The Academy of Catholic Educators (ACES), which is based at Notre Dame of Maryland University, is the honoree for the Dr. Karen M. Ristau Innovations Award. This award is reserved for an individual, school or program that has furthered the mission of Catholic education through an innovative program or approach. In the five years since its inception the ACES program has grown to assisting over 30 schools in both the Archdiocese of Baltimore and Washington, D.C. to the point that there are more requests for services than time available for the current two instructional coaches. This program has changed the face of participating schools from whole group, teacher-centered instruction to engaged, student-centered instruction.

Mayra Alza Wilson, coordinator of Latino outreach for Catholic schools in the Archdiocese of Cincinnati, will be honored with the Catherine T. McNamee, CSJ Award. This award is given in recognition of promoting a vision of Catholic education that welcomes and serves cultural and economic diversity or serves students with diverse needs. During Ms. Alza Wilson’s tenure the Latino population increased from 4.5% to 18.8% in the ten targeted schools of the urban core of Cincinnati and Dayton. These ten schools in the Archdiocese of Cincinnati experienced a 98% retention rate for Latino students for the 2015-2016 school year, 2% of the students moved out of the state.

This year, NCEA added a Special Recognition Award to be presented posthumously in the name of Dr. Stephen Phelps, former president of Bishop O’Dowd High School in Oakland, CA. This award is in recognition and appreciation for 40 plus years of service and dedication to Catholic education and his tremendous impact on Catholic schools in the San Francisco bay area.

More information on the 2018 President’s Awards is available online.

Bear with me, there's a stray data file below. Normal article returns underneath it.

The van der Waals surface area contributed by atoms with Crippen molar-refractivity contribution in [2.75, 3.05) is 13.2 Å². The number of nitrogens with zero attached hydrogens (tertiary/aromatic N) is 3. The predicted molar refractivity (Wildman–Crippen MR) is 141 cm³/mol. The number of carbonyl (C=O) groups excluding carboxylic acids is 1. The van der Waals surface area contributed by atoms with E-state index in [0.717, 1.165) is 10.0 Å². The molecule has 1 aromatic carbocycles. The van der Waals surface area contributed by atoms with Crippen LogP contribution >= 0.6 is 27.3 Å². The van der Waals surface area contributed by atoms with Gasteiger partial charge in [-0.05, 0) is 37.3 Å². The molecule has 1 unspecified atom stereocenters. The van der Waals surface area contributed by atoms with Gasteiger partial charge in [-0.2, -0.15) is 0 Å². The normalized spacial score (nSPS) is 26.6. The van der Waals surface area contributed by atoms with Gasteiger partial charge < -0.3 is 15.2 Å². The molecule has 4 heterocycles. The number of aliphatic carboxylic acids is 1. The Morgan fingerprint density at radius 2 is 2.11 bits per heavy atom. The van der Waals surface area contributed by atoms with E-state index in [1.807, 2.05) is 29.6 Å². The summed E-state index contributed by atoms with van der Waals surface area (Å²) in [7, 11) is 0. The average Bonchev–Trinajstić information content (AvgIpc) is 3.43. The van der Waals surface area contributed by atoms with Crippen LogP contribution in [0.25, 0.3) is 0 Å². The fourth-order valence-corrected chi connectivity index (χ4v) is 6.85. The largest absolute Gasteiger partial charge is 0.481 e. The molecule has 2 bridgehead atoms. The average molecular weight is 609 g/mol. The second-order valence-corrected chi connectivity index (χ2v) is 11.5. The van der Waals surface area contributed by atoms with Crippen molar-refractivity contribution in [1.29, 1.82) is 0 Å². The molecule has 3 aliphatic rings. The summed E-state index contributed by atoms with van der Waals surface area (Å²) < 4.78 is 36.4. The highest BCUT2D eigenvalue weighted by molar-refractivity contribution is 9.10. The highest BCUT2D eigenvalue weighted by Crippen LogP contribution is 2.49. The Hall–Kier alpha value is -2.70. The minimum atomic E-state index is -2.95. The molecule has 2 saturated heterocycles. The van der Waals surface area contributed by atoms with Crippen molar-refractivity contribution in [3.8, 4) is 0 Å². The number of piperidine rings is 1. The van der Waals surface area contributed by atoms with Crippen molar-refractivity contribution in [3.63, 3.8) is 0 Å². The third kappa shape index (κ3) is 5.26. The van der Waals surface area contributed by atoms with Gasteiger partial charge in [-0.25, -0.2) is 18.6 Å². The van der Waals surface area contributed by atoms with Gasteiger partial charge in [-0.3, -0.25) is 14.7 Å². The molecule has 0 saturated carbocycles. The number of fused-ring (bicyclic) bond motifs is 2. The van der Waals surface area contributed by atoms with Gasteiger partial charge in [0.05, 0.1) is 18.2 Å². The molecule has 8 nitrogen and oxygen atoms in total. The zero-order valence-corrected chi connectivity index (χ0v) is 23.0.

Virgadamo Named One of the Most Influential People in the Last 25 Years of Catholic Education

Originally posted on Zip06.com

Steven Virgadamo was unanimously chosen by the Board of the National Catholic Educational Association (NCEA) as this year’s recipient of the 2018 Monsignor John Meyers Presidential Award. This award is presented to an individual who has provided substantial support for Catholic education through contributions in the areas of institutional advancement, financial management, and philanthropic support. Such contributions should be recognized as having current significance at the national level.   Previous recipients of the Monsignor Meyers Presidential Award include: Terrance Cardinal Cooke, Joseph Cardinal Bernadin, and Dr. Elinor Ford.

Steven’s professional career has taken him from working with one of the premier consulting firms in the nation, extending his work to forming leaders at the University of Notre Dame’s Alliance for Catholic Education Program and beyond. He has worked in over 90% of the Catholic dioceses in the United States and has provided counsel to more than 6000 Catholic schools.

In announcing the award, members of the NCEA Board referred to Steve as one of the most influential people in Catholic Education over the past 25 years. When the Archdiocese of New York began its bold and courageous restructuring to a regionalized system of Catholic schools, – “ Build Bold Futures”, they turned to Steven Virgadamo to provide the leadership for forming Catholic School leaders who could effectively take the helm of schools under such an innovative and bold new school governance. Steve is recognized globally for his writing, speaking but most importantly for empowering leaders to embrace visionary change.   

The Catholic Church may be reinventing how Catholic schools are governed and managed, but is through the leadership of Steven Virgadamo that they are re-inventing how Principals and Superintendents are being developed to lead its schools into the next generation.